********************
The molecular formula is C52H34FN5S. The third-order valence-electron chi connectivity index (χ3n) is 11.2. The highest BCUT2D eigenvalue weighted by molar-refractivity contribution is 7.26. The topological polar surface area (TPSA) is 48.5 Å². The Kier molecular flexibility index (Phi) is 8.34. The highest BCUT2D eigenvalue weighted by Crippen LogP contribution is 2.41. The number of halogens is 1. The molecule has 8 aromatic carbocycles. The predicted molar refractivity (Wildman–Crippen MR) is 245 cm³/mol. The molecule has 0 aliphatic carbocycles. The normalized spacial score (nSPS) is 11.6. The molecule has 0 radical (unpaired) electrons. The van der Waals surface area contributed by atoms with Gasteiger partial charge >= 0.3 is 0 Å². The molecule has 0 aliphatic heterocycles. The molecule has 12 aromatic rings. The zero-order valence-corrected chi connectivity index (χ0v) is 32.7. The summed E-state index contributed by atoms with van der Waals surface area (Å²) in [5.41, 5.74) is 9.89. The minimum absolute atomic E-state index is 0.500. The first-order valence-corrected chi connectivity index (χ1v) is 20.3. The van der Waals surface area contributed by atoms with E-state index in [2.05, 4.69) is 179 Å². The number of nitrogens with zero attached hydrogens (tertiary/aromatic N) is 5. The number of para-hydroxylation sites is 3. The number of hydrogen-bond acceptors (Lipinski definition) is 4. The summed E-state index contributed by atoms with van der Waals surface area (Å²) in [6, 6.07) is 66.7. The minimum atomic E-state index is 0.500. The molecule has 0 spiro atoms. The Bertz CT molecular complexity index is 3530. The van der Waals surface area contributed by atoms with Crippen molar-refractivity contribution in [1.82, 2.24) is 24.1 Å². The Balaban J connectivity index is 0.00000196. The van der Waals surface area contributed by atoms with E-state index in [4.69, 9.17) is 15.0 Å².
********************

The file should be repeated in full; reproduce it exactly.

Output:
The molecular formula is C52H34FN5S. The third-order valence-electron chi connectivity index (χ3n) is 11.2. The highest BCUT2D eigenvalue weighted by molar-refractivity contribution is 7.26. The topological polar surface area (TPSA) is 48.5 Å². The Kier molecular flexibility index (Phi) is 8.34. The highest BCUT2D eigenvalue weighted by Crippen LogP contribution is 2.41. The number of halogens is 1. The molecule has 8 aromatic carbocycles. The predicted molar refractivity (Wildman–Crippen MR) is 245 cm³/mol. The molecule has 0 aliphatic carbocycles. The normalized spacial score (nSPS) is 11.6. The molecule has 0 radical (unpaired) electrons. The van der Waals surface area contributed by atoms with Gasteiger partial charge >= 0.3 is 0 Å². The molecule has 0 aliphatic heterocycles. The molecule has 12 aromatic rings. The zero-order valence-corrected chi connectivity index (χ0v) is 32.7. The summed E-state index contributed by atoms with van der Waals surface area (Å²) in [5.41, 5.74) is 9.89. The minimum absolute atomic E-state index is 0.500. The first-order valence-corrected chi connectivity index (χ1v) is 20.3. The van der Waals surface area contributed by atoms with E-state index in [2.05, 4.69) is 179 Å². The number of nitrogens with zero attached hydrogens (tertiary/aromatic N) is 5. The number of para-hydroxylation sites is 3. The number of hydrogen-bond acceptors (Lipinski definition) is 4. The summed E-state index contributed by atoms with van der Waals surface area (Å²) in [6, 6.07) is 66.7. The minimum atomic E-state index is 0.500. The molecule has 0 spiro atoms. The Bertz CT molecular complexity index is 3530. The van der Waals surface area contributed by atoms with Crippen molar-refractivity contribution in [1.82, 2.24) is 24.1 Å². The Balaban J connectivity index is 0.00000196. The van der Waals surface area contributed by atoms with E-state index in [4.69, 9.17) is 15.0 Å².